No personal experience, but all of my neighbors sent their children to Rainbow Land and all have said wonderful things about this school. Very academic focus I hear though. There is also a Montessori school, but I do not know anyone who attends. Stella Maris Catholic Church has a good daycare, prep school as well. Daycare is extremely cheap if you hire a helper/nanny. There are many options in this area.
4. Are local sports classes and/or activities available for kids?
Gynmastics (Mr. Ishimoto), soccer, swimming (tons).There are many, many more programs available through the schools and churches, i.e. track and field, cricket, tennis, table tennis, and others. Horseback riding is also available.
1. What is the relative size of the expatriate community? How would you describe overall morale among expatriates?
2. Morale among expats:
3. What are some typical ways to socialize, either with local people or with other expatriates? Are there groups or clubs that you can recommend?
4. Is this a good city for single people? For couples? For families? Why or why not?
It is okay for families. The community is very close-knit and whole family socialize together, which is wonderful. However, because of the crime/trash, most people cannot just meet at the local park or activity center.
5. Is this a good city for LGBT expatriates? Why or why not?
6. Are there problems with ethnic, race/racial minorities or religious prejudices? Gender equality?
There are mostly class differences here, rather than racial problems. The country has a very diverse ethnic population (African, Middle East, Indian and Chinese) that all see themselves as Jamaican. Very strong sense of nationalism here. However the vast majority of people are extremely poor, and the income disparity is horrific.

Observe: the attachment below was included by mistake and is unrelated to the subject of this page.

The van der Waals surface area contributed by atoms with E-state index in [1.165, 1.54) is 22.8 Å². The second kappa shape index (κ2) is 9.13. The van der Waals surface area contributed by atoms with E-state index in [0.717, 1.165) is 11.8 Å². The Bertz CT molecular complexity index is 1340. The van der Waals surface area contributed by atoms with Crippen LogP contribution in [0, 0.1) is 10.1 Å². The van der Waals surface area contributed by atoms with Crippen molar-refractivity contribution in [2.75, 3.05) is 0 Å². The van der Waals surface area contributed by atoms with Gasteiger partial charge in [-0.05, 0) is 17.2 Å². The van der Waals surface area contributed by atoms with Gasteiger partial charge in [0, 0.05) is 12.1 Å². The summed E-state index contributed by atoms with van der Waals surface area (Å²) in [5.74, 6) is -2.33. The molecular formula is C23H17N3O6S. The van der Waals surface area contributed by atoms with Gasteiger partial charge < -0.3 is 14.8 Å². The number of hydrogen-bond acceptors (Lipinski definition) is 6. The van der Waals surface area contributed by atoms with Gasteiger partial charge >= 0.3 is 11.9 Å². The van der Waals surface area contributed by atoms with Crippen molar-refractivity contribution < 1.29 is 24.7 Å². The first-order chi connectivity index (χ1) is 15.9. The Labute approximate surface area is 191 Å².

7. What are some interesting/fun things to do in the area? Can you recommend any “hidden gems"?
The beaches are the most beautiful I have ever seen. Hiking is fun, as is visiting friends. Gardening is very popular. Symphony, dance and occasional music concerts are available. Some children's activities available include excellent gymnastic instruction, violin/Suzuki instructors, youth symphony, large Halloween/Christmas parties, foreign language classes, swimming instruction, storytime/bookclub for children, soccer programs, art programs. It absolutely takes lots of time to find all of these activities, but they are available. Yoga classes adults/children. Lots of restaurants with a wide variety of cuisines.
8. Is this a "shopping post"? Are there interesting handicrafts, artwork, antiques, or other items that people typically buy there?
Local arts and crafts, like baskets and woodwork.
9. Can you save money?
No. Most things are far more expensive than you expect them to be.
Words of Wisdom:
1. Knowing what you know now, would you still move to this city?
Not sure. My husband is here, and in order to keep our family together we joined him. This is definitely the 3rd world. However, we have learned many life lessons and have met some wonderful, kind, generous, warm people during our stay here.
2. If you move here, you can leave behind your:
cold weather clothing.
3. But don't forget your:
bug spray, bathing suits, and good shoes.
4. Do you recommend any books or movies about this city/country for those who are interested in learning more?
Rough Guide to Jamaica, most of the tourist-type books are fairly accurate.